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Risk of severe Covid-19 illness and death was reduced for patients with high blood pressure who were taking ACEi or ARB. Pexels

In a fight against the novel coronavirus, researchers have found that medication for high blood pressure could improve Covid-19 survival rates and reduce the severity of the infection.

For the study, published in the journal Current Atherosclerosis Reports, the research team studied 28,000 patients taking antihypertensives — a class of drugs that are used to treat hypertension (high blood pressure).


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They found that the risk of severe Covid-19 illness and death was reduced for patients with high blood pressure who were taking Angiotensin-Converting Enzyme inhibitors (ACEi) or Angiotensin Receptor Blockers (ARB).


Researchers have found that medication for high blood pressure could improve Covid-19 survival rates. Pexels

“At the start of the pandemic, there was concern that specific medications for high blood pressure could be linked with worse outcomes for Covid-19 patients,” said study lead author Vassilios Vassiliou from the University of East Anglia in the UK.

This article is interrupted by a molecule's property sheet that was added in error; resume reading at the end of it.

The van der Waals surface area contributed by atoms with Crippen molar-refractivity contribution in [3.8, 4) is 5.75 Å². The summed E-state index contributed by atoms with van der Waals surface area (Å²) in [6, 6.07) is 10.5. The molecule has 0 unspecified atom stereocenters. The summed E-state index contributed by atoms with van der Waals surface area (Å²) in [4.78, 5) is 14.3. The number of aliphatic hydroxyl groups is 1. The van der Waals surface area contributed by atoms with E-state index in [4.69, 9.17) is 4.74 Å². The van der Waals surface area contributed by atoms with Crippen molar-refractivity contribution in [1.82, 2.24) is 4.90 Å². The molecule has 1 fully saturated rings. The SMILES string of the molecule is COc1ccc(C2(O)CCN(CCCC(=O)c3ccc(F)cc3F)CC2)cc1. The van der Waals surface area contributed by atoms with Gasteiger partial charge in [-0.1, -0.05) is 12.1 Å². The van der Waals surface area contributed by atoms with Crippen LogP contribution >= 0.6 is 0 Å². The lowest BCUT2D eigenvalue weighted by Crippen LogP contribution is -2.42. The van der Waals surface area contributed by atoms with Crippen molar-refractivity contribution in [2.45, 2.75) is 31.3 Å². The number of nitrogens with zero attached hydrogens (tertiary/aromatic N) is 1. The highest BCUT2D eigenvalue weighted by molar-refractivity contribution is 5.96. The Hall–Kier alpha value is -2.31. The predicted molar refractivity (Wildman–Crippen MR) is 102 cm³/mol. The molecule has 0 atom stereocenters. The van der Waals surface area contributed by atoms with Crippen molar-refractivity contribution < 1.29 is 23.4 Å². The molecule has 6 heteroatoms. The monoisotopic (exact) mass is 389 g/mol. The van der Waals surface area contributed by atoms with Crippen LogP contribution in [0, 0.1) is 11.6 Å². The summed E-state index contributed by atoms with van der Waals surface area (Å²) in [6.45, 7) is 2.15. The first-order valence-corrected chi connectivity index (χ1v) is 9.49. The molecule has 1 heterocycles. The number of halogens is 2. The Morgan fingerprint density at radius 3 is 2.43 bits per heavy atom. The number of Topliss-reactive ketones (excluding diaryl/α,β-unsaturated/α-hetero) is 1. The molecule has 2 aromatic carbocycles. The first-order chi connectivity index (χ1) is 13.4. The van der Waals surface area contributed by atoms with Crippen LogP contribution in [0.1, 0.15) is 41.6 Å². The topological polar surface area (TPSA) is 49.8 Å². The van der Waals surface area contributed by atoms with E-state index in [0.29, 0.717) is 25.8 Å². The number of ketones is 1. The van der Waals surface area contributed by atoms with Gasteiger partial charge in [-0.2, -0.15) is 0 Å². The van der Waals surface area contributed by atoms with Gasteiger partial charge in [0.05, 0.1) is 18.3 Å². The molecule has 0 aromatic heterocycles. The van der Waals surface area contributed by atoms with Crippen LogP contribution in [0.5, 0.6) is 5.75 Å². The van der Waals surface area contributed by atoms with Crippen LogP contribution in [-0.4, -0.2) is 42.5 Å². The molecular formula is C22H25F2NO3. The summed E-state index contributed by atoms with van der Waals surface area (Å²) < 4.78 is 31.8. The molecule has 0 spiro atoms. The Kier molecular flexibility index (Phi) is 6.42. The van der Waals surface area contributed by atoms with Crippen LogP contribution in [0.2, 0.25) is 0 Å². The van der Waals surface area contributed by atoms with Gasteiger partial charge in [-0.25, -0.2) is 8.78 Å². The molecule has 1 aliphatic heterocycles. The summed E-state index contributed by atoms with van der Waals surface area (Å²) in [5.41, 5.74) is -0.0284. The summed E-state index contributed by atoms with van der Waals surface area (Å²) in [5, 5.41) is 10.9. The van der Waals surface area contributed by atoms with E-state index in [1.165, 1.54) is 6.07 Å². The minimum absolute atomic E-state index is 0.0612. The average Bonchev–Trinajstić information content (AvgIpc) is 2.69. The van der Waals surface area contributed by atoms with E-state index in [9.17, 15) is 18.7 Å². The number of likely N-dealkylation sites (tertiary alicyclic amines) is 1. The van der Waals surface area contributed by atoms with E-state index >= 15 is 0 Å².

“We wanted to find out what the impact of these medications is for people with Covid-19,” Vassiliou added. Therefore, the research team studied the outcomes for patients taking antihypertensives — looking particularly at what they call ‘critical’ outcomes such as being admitted to intensive care or being put on a ventilator, and death.

The team analysed data from 19 studies related to Covid-19 and ACEi and ARB medications. The meta-analysis involved more than 28,000 patients and is the largest and most detailed such study to date.

They compared data from Covid-19 patients who were taking ACEi or ARB medications with those who were not — focusing on whether they experienced ‘critical’ events (admission to intensive care and invasive or non-invasive ventilation) and death.


Covid-19 patients with high blood pressure and a quarter of patients overall were taking an ACEi/ARBs. Pexels

“We found that a third of Covid-19 patients with high blood pressure and a quarter of patients overall were taking an ACEi/ARBs,” Vassiliou said. This is likely due to the increased risk of infection in patients with co-morbidities such as cardiovascular diseases, hypertension and diabetes.

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“But the really important thing that we showed was that there is no evidence that these medications might increase the severity of Covid-19 or risk of death,” the study authors wrote.

“On the contrary, we found that there was a significantly lower risk of death and critical outcomes, so they might, in fact, have a protective role — particularly in patients with hypertension. Covid-19 patients with high blood pressure who were taking ACEi/ARB medications were 0.67 times less likely to have a critical or fatal outcome than those not taking these medications. Our research provides substantial evidence to recommend continued use of these medications if the patients were taking them already,” the study authors noted. (IANS)


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